The Greek sphinx was clearly inspired by the Egyptian sphinx, but the Greeks modified it and made it their own. The Greek sphinx had a woman’s face and breasts, a lion’s body, and a bird’s wings. The word sphinx is Greek (σφίγξ), and it means “strangler,” perhaps stemming from the fact that lionesses usually kill their prey by strangling it.

Since sphinxes were very intimidating, the Greeks frequently put them on gravestones, to frighten away would-be grave robbers. This use is called “apotropaic”—meaning “causing someone to turn away.” Most of the examples of ancient Greek sphinxes that we have today are from ancient gravestones.

Sphinx statue
A Sphinx statue from a grave stele found in the Archaeological Museum in Corinth

In myth, there was one famous Sphinx, who turned up in Thebes shortly after its king, Laius, had been killed while on his way to consult the Delphic Oracle. This Sphinx flew on top of the city walls, and asked all the Theban youths a riddle. When they could not answer it, she ate them! At the time, Creon was the regent in Thebes (since Laius had died), and he was so desperate to get rid of the Sphinx that he promised the kingship and the hand of the widowed Queen Jocasta (who also happened to be his sister) in marriage to anyone who could solve the Sphinx’s riddle. This was the Sphinx’s riddle: “What goes on four feet in the morning, two feet in midday, and three feet in the evening?”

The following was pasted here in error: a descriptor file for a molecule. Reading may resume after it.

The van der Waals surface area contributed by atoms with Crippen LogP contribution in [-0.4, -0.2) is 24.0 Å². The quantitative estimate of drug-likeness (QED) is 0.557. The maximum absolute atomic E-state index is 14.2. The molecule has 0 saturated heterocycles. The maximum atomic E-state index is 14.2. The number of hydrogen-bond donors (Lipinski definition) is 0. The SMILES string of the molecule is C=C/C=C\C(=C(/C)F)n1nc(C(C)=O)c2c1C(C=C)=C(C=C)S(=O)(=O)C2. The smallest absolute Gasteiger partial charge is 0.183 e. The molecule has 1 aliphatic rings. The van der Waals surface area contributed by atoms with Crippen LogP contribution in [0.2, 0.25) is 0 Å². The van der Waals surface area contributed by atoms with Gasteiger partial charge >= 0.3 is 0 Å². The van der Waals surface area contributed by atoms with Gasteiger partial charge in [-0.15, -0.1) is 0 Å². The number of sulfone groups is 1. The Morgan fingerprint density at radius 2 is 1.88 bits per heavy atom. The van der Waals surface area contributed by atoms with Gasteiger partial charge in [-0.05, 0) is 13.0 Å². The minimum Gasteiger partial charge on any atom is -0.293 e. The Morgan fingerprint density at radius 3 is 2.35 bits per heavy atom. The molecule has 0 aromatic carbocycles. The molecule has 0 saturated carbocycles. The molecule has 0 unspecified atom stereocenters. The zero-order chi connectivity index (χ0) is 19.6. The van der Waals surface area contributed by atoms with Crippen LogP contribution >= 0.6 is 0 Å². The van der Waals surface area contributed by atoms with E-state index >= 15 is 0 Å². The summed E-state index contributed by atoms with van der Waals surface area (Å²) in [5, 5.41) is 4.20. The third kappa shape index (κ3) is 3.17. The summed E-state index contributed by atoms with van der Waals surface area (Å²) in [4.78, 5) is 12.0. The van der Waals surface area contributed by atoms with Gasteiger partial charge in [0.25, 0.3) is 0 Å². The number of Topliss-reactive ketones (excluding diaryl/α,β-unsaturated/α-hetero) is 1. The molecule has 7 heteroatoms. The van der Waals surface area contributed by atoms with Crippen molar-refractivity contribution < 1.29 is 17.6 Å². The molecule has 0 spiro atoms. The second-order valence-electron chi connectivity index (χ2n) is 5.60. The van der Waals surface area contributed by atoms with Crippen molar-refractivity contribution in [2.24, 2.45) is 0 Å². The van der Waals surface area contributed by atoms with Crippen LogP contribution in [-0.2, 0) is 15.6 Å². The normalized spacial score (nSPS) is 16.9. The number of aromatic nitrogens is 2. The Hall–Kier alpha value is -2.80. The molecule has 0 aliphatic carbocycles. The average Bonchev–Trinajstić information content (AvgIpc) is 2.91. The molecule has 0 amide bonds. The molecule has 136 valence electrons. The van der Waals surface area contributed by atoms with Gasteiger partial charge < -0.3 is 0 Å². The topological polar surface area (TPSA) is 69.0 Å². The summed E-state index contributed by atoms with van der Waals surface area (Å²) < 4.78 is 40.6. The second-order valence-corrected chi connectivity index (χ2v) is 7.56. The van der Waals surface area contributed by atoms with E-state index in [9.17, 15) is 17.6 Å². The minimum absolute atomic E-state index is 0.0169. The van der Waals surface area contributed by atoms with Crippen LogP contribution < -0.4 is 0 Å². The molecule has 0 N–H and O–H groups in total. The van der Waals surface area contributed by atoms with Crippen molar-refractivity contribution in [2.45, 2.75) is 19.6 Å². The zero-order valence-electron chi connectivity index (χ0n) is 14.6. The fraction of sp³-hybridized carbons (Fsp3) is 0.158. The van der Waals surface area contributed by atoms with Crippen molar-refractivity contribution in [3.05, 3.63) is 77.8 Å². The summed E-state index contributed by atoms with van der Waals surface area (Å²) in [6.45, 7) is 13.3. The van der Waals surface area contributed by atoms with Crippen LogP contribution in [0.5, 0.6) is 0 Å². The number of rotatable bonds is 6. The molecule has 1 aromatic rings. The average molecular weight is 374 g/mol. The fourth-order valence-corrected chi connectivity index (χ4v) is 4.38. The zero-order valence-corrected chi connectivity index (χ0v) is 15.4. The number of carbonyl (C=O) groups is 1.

Oedipus answering the Sphinx's riddle
Oedipus answering the Sphinx’s riddle on a kylix found in the Vatican Museum

At around this time Oedipus came to Thebes (since he didn’t want to go back home to Corinth), and he solved the riddle. Oedipus said, “The answer is ‘man’. A man crawls on all fours in the morning of his life, he walks on two feet in the midday of his life, and he uses a cane for extra support when he is old.” The sphinx was so upset that Oedipus had answered the riddle correctly, that she threw herself down from the walls of Thebes and died.

Oedipus and the Sphinx
Oedipus and the Sphinx by Gustave Moreau (1864) in the Metropolian Museum in New York

So Oedipus was welcomed to Thebes as a hero. He married Queen Jocasta and became the King of Thebes. Oedipus and Jocasta had four children: Eteocles, Polynices, Ismene, and Antigone.


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Mythology Unbound: An Online Textbook for Classical Mythology by Jessica Mellenthin and Susan O. Shapiro is licensed under a Creative Commons Attribution-NonCommercial-ShareAlike 4.0 International License, except where otherwise noted.

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